*This book was sent to me in exchange for an honest review
Lilly wants nothing more than to be a superhero; to save lives, right wrongs, and bring justice to the bad guys. But she’s a Norm, meaning she wants to take on powerful villains with no powers. Her best friend and roommate Rose tries to talk sense but Lilly is undeterred, ending up in seep trouble rose may have to save her from.
The idea of a school for superheroes and villains is cool but with this story being so short, I feel like it didn’t have much of a chance to be explored. However, Lilly and Rose are a cute couple and the concept is interesting. Young adults looking for a quicky lesbian superhero story have a cute, clean read here but it flies by too quick for its own good. 3 out of 5.
In this sequel to Dreadnought, Danielle is working hard as the new hero in town but between kicking butt and maintaining her reputation with the press; and without even being fully licensed due to her age, she is feeling the strain. But Dreadnought is needed now more than ever as a worldwide threat lingers on the horizon.
I can’t quite put my foot on what it is but this is not as enjoyable as the first book. Don’t get me wrong, this is still a well-written superhero story with high stakes and plenty of thrilling action; by no means a bad book. A teenager dealing with the harsh realities of being a superhero AND transgender AND some topical threats to humanity deserves this darker tone. But in comparison to the first, the darkness is unpleasant instead of intriguing or compelling. I want to like this more than I do. If you ware interested in following Dreadnought’s next steps as she develops as a hero, this entry is just ok. 3.5 out of 5.
Danny is out secretly buying nail polish and ends up thrust into the middle of a superhero battle. Defeated, Dreadnought transfers his powers to Danny, giving him super human abilities but the female body this transgender teen has always wanted. But not only does Danny have to deal with coming out as the new Dreadnought, she also must come out to her strict parents, the Legion of other heroes, and content with Utopia, the cyborg villain who killed Danny’s predecessor.
After reading “Black Angel” I was a little nervous about another LGBTQ YA novel. However, this book is much like “Rebel Genius” in that I was hooked and entertained for most of this despite being a sorry old lady outside the target demographic.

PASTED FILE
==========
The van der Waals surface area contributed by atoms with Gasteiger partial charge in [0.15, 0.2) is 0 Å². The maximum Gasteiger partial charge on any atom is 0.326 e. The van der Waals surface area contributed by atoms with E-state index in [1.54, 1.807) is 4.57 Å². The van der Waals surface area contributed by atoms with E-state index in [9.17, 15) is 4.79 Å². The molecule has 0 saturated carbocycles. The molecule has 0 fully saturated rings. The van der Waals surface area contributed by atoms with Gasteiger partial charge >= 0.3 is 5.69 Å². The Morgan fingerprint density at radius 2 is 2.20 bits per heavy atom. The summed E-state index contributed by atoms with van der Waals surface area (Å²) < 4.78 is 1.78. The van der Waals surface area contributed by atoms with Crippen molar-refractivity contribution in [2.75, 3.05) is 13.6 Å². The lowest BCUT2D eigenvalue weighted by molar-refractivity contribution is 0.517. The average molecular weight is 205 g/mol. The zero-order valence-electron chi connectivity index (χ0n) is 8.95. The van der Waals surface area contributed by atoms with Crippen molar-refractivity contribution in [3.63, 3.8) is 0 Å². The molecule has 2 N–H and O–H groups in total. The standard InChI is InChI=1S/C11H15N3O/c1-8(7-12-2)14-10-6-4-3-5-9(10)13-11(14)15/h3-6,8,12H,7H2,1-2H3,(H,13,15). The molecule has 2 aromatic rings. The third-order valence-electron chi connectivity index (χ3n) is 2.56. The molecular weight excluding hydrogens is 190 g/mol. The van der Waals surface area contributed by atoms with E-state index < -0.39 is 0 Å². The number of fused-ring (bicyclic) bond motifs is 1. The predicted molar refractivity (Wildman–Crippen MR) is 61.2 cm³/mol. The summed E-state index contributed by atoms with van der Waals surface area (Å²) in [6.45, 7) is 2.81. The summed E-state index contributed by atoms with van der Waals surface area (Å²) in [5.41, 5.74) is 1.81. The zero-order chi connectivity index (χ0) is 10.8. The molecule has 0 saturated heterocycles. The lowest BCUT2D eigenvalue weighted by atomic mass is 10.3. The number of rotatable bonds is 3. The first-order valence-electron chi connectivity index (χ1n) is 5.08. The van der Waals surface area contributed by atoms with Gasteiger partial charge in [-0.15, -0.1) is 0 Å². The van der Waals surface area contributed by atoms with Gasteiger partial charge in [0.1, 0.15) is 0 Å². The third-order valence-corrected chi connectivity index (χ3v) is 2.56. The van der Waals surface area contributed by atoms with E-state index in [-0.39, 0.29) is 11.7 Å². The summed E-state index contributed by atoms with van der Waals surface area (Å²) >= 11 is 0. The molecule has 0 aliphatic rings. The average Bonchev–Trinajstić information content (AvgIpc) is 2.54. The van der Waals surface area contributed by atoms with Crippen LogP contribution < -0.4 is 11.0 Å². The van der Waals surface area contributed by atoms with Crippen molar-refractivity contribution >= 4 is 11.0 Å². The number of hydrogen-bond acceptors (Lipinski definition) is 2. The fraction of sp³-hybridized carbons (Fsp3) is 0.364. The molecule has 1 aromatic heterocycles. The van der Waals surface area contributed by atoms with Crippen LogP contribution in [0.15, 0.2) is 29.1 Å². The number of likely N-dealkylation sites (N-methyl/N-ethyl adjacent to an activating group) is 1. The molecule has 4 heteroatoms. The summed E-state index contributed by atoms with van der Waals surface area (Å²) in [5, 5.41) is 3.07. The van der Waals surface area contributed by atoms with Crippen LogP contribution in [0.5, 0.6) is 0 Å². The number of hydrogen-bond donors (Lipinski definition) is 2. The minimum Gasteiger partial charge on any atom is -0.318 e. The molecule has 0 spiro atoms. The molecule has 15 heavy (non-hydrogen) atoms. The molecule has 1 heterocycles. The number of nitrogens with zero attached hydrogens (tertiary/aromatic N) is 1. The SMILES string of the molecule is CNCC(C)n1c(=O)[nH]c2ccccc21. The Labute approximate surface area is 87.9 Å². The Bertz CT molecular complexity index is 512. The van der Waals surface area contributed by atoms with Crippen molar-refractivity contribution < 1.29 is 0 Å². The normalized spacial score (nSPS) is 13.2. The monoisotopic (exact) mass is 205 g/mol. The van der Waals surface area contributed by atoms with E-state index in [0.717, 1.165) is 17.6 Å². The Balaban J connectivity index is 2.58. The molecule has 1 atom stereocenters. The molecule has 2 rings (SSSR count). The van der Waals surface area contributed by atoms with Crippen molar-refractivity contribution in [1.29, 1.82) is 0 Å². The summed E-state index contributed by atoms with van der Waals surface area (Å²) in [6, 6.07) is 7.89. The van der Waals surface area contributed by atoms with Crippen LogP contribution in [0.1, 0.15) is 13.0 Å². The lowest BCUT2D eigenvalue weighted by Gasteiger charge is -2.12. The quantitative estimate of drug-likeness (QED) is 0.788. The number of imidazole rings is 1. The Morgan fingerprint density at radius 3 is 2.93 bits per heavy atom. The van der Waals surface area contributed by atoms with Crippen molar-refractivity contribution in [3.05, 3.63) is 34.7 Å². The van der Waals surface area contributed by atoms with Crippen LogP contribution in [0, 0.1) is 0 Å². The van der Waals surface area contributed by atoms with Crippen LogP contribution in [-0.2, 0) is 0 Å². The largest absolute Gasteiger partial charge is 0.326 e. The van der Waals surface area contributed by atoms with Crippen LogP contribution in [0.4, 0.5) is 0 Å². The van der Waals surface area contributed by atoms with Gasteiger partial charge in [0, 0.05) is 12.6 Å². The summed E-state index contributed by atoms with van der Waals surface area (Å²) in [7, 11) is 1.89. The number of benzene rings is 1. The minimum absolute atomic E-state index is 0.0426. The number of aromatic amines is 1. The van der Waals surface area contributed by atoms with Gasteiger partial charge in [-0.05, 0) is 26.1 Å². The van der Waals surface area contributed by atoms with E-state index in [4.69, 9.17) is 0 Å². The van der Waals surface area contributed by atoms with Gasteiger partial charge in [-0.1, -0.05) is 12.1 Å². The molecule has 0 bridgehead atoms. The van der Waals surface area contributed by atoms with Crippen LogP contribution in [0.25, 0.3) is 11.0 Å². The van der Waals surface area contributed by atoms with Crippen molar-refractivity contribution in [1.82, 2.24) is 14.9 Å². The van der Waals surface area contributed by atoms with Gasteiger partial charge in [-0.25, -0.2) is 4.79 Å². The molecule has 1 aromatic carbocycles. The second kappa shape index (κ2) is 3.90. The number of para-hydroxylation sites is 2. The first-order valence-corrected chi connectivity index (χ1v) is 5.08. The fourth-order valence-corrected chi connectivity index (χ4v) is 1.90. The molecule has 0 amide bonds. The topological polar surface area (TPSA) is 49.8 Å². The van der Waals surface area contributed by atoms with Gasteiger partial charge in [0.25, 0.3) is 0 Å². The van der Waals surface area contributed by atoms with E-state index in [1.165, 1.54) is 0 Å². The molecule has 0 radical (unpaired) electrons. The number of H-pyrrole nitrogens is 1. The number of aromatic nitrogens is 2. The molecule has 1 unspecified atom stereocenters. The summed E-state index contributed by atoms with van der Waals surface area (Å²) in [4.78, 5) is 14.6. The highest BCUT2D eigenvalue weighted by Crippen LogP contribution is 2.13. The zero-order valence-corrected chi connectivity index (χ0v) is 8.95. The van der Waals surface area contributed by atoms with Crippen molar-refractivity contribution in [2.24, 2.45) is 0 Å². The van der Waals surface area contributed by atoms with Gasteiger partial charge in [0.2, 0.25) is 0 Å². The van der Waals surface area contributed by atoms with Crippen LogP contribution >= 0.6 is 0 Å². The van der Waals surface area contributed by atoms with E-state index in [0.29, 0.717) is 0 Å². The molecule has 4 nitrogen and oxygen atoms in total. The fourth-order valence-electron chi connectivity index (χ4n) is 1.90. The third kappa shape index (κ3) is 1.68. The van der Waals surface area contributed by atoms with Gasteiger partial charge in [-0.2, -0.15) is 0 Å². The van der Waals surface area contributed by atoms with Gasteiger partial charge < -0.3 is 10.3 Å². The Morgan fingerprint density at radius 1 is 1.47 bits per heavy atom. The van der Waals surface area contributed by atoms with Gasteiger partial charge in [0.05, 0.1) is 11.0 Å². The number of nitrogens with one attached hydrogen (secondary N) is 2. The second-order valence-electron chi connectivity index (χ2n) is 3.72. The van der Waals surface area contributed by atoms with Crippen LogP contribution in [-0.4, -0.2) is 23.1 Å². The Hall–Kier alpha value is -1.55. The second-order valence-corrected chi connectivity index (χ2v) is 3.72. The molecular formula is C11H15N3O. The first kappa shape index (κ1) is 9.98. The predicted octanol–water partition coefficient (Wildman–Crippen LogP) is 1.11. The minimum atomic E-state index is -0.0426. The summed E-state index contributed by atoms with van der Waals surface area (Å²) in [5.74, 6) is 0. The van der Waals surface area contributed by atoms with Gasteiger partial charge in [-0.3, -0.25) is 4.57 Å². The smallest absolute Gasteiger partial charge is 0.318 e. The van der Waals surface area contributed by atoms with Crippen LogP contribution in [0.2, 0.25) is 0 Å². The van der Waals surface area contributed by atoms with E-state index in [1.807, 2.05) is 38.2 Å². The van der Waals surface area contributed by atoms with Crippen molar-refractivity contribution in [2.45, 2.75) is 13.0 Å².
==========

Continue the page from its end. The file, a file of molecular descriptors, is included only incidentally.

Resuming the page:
This novel touches on the good and bad about being a trans teen with the added flight of fancy that if anyone bullies you for being trans, you can pummel them into the ground. Danny is such a great kid, you can’t help but root for her and just outright DESPISE what she’s put through. And, as a comic book geek, this also makes for an awesome superhero story. There is genuine peril Danny has to deal with as a budding super-heroine and despite the world ending consequences; the story doesn’t feel like it gets bogged down when dealing with the issues surrounding a transgendered individual. Some reactions are almost TOO evil but I think that’s just the part of me that is desperately holding on to a shred of hope in humanity. It doesn’t pander, it doesn’t preach; “Dreadnought” is a well-written, wild ride, and if it’s the start to a series; I look forward to more. 4.7 out of 5.
With the Renegades split up, Faith is trying the solo superhero thing while working as a blogger for a trashy news website in fake glasses and a red wig. When other psiots start vanishing, Faith decides to investigate.
Out of all the characters to get a spin-off, I’m glad it’s Faith. She was just the brightest of the group and by that, I mean she was always so positive and happy, she was a pleasure to see on the page.
Sometimes a self-aware character can get annoying but I find Faith’s fangirling and pop culture references endearing. It makes me want to see a Faith/Steven Univers crossover because they are both so loveable.